From: Christopher Kohlhoff (chris_at_[hidden])
Date: 2005-12-30 01:58:38
--- Darryl Green <darryl.green_at_[hidden]> wrote:
> It is documented that (unlike facets of a locale) the services
> are constructed on use. This means that there is no way (?)
> that a custom replacement service can be provided via the
> demuxer, as the actual construction of the service is done by
> the service_factory based on the type of service requested
> from the demuxer.
Service construction can be customised by specialising the
service_factory template, and then calling get_service e.g.:
The "standard" services in the public interface are not intended
for customisation in this way. However this facility can be used
for user-defined services.
Note: this service_factory template was introduced originally to
allow the get_service member template to work with MSVC6.
> Hence, to customize the service, it has to have a different
> type from any existing service, and the user of the service
> has to be modified to use the new type. There is a possibility
> that some services are used by multiple components (eg the
> demuxer and the socket) so care is needed in doing this
> customization. Basically about as unlike a local and facets as
> you can get? I think this is what threw me to start with.
> Did I get that right?
The thing that makes a facet in a locale replaceable by a
derived facet implementation is that the facet itself has
overrideable virtual functions. It is not an attribute of the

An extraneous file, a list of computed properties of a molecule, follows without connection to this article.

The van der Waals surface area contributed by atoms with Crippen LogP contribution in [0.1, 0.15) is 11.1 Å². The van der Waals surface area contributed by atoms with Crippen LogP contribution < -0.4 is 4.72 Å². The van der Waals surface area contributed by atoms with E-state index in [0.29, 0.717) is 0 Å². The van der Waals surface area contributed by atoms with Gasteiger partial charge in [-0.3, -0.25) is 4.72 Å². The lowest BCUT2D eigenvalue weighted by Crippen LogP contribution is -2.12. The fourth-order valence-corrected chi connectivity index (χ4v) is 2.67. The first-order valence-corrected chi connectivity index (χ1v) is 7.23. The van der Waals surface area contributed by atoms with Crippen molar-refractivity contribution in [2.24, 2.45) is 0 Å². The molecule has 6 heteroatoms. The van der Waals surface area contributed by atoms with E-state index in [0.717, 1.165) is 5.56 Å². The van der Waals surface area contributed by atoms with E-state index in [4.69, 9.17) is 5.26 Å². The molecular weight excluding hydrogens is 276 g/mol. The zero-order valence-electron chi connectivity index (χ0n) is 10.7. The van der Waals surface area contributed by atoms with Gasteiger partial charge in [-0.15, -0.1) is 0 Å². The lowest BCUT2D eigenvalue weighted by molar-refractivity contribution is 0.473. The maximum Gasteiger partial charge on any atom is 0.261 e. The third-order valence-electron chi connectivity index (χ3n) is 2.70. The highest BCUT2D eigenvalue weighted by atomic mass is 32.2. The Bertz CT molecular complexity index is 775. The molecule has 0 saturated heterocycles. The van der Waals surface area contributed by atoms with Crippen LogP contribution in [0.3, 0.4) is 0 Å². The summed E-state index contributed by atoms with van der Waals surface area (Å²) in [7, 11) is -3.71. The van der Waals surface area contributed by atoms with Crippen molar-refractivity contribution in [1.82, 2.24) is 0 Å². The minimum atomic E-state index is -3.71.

locale object, as far as I know, that determines whether a facet
Yes it's true that the services in asio's public interface are
not replaceable, as these services do not have virtual functions
for reasons discussed extensively elsewhere. :) However other
services could be added by the user which do.
If you don't feel the comparison to locale is useful, that's
fine, as it was just intended as an aid to understanding the
design. I guess when I drew the comparison (which I still think
is apt) I was thinking of different aspects of the way locale
> I've had a look at that now. Is there some particularly
> profound reason why logging implemented to fit in with the
> service idiom is a good thing/example?
It aims to demonstrate how socket operations can be customised,
in this case to add debugging information. Obviously the log
itself is shared between all socket instances.
> It seems to achieve
> nothing special, though it goes through some hoops to create a
> demuxer (private to the logging service) to perform work in a
> background thread? Is that supposed to illustrate something? I
> think this relates back to the need for better docs/concepts
> in this area.
The demuxer is being used as a thread-safe work queue. I agree
this could be explained better in the example.
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